Implanted Heart Device Prevents Death
WebMD News Archive
Over the last few years, several studies have shown the benefits of ICDs for patients who have had heart attacks.
In those studies, patients' survival rate improved dramatically with the ICD device -- "by as much as 50%," says Prystowsky.
The current study enrolled more than 1,200 people -- all with previous history of heart attack -- who randomly received either the ICD or drug therapy for abnormal heart rhythm. The study was conducted in 71 centers in the U.S. and Europe.
In analyzing the study's early results, reviewers found that the ICD group was "doing significantly better than the other group," Prystowsky tells WebMD. The reviewers' decision means further study of the device is unnecessary.
"These studies have all shown the enormous benefits of the ICD," he says.
However, doctors estimate that fewer than 20% of people who could benefit from ICDs actually receive them.
Without an ICD device, only 1 in 20 people who experience ventricular fibrillation -- an abnormal heart rhythm -- will receive emergency care in time to save their lives, says Prystowsky.
"Ejection fraction" -- that's the key term people need to know, he says. "If you've had a heart attack, find out what your "ejection fraction" number is. This is the measure that cardiologists' use to judge how well your heart is pumping. Ask a heart attack survivor what his cholesterol is, he'll know. Very often he doesn't know anything about ejection fraction."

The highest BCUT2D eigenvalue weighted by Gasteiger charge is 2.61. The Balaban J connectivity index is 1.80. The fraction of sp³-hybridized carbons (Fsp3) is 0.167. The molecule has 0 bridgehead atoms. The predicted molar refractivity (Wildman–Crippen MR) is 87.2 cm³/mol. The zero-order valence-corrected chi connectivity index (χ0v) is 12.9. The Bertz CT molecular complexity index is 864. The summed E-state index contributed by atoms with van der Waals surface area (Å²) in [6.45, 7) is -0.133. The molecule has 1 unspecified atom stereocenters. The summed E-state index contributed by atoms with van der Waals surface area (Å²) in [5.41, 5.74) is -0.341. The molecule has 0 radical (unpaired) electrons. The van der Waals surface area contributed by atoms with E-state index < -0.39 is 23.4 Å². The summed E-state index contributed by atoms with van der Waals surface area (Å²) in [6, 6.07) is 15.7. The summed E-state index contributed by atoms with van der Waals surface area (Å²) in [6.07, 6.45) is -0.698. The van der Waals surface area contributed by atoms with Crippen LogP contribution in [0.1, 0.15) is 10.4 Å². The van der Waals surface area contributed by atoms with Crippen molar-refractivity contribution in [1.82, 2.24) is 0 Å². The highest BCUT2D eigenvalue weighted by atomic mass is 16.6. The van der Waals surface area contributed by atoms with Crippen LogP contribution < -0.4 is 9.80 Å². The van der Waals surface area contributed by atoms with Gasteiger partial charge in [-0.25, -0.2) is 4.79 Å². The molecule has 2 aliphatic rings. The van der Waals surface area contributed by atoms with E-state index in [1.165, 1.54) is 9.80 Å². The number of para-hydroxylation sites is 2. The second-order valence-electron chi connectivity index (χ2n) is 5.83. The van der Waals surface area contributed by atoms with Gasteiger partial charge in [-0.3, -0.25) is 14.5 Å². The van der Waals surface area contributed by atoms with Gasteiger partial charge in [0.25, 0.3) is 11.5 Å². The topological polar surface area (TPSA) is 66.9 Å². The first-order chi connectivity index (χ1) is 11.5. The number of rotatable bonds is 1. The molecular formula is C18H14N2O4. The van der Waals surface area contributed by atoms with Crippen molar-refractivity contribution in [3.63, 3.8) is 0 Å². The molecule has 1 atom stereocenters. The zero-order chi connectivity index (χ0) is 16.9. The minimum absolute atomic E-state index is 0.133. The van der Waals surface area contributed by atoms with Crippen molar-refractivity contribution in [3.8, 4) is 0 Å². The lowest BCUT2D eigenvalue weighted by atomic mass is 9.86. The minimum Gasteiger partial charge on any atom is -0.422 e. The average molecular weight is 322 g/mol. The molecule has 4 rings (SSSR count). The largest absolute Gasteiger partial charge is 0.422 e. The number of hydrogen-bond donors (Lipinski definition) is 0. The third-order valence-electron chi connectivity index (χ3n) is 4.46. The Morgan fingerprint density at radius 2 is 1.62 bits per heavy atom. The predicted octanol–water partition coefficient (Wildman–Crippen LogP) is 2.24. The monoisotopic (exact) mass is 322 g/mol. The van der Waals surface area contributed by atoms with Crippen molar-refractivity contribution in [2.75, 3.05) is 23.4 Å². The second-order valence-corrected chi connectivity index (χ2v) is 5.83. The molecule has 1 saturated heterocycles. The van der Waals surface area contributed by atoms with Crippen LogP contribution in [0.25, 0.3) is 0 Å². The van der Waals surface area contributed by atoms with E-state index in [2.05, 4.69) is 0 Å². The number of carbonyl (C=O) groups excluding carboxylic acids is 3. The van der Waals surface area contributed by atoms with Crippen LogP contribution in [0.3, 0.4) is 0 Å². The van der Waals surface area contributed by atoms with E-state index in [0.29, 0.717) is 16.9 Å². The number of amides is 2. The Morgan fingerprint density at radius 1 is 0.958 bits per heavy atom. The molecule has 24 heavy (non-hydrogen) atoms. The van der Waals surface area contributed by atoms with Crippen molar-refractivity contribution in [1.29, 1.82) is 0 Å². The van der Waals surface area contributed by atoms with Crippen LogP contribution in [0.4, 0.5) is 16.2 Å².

A normal ejection fraction is at least 50%; anything less is trouble, he tells WebMD. Think of your heart as a pump. "If it squeezes out half, that's 50% of the blood going into the system. If the heart is ineffective as a pump because of damage from a heart attack -- and that damage is severe enough to cause significant reduction -- that person is at risk for sudden death."
That person needs to talk to a cardiologist about getting an ICD, he says.
"Ask your father what his ejection fraction is," Prystowsky says. "If it's 40% or under, he needs to know he's at potential risk for sudden death and should see his doctor. Ask about it."